Ward Sandler: Could you give an example of how you sort of encouraged engagement? Like you said, like you were trying to really get folks to engage and participate what you actually did specifically?
Dejan Pralica: So we were posting, we were starting the conversations. We wanted to see them start and do what we were doing, consistently. So, for example, sneakers and upcoming releases, we would post every upcoming release. Early on heavily, we post all of them, so everyone would see them coming and that would start the conversation. And then we started to peel that back a little bit. For one week we'd post less and then some people would fill the voids because they would notice that like, Hey, they didn't post this thing that I saw. No one else is talking about it. And we got to the point where in most of our channels, we don't actually comment at all or participate. We just let the community create the threads, the stories, and interact with themselves. And then we go on and participate. What they've started versus us starting the conversation.
I think that's very important and community building is that, if they're not talking without you, you just kind of have a newsletter where people are reading what you say. They need to start those conversations and they need to have them on their own with, or without you at all times of the day on different types of subjects.
Ward Sandler: I think that's a clever idea of, Hey, let's post a topic, and then eventually we start clawing back how frequently we were posting about it. That's an interesting strategy. I don't know if I've actually heard that one before. I like it though. Were you concerned at all though? That if you didn't post, no one would, like if you see like in the beginning, right? Like if you did, let's say one week of like, all right, here are the sneaker releases this week. And then the next week you said, I'm not going to do it at all. And let's see if anyone posts, that'd be maybe too soon to do that, right?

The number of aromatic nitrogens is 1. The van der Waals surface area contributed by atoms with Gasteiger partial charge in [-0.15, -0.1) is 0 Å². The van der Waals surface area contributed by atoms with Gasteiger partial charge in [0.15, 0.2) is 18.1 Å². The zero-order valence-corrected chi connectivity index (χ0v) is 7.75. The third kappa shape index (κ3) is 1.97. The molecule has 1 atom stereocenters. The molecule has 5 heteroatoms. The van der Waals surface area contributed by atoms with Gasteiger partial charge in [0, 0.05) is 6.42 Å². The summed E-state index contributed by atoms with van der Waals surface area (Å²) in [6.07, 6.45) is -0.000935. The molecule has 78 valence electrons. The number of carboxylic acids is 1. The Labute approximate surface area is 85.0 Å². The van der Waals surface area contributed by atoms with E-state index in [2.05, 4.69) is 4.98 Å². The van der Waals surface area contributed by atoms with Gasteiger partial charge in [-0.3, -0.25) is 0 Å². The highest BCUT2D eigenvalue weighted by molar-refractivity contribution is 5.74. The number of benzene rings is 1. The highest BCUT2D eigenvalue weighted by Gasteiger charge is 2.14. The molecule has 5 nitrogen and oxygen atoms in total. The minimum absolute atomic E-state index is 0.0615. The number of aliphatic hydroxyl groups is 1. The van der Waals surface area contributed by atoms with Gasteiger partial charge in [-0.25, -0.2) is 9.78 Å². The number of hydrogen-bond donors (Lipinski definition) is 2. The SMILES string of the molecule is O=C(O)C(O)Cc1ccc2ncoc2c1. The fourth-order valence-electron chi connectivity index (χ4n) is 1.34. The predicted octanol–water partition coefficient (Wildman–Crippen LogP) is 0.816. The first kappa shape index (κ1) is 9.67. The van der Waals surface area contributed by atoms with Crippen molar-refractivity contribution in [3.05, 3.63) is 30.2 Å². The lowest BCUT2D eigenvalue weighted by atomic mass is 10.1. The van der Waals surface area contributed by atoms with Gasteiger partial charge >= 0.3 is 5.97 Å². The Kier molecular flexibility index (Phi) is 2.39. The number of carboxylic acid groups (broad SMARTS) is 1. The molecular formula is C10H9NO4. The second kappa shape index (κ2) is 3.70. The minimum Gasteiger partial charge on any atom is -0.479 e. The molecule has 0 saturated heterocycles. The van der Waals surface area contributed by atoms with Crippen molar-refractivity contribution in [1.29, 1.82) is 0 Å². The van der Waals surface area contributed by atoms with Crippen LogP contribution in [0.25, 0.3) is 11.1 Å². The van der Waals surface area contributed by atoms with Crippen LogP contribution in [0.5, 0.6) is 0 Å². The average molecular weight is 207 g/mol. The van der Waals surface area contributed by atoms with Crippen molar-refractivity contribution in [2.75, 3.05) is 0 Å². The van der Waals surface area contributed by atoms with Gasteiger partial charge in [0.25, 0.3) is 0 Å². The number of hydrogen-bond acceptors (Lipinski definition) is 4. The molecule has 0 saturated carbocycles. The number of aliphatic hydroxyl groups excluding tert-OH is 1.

Dejan Pralica: Yeah, you have to transition. And, and again, it's not like it's going to work full-proof. Every time you have to adjust, you know, there might be a day where it works great. And everyone does the posting and the next day, people are busy, right? It depends on the volume count of memberships we've been growing consistently. So we have the luxury of knowing, you know, currently we're signing up 40 50 members a day. So any community that we do have has a new lifeline of people joining and participating. But yeah, you definitely have to ease people into it. You can't take them cold Turkey, and to be in the community that is it.
Ward Sandler: Thanks for taking the time to talk with us, Dejan, we really appreciate it. Would you like to share any resources or recommendations for folks trying to learn more about SoleSavvy?
Dejan Pralica: Yeah, I mean, please check us out on solesavvy.com, it's spelled wrong on purpose because when we did this, you couldn't get the two of these in the domain name and why not? So check this out! Solesavy.com, same thing on, on social: Instagram and Twitter. If you're a sneakerhead casual or experienced, definitely give us a look.
Ward Sandler: Thanks, Dejan.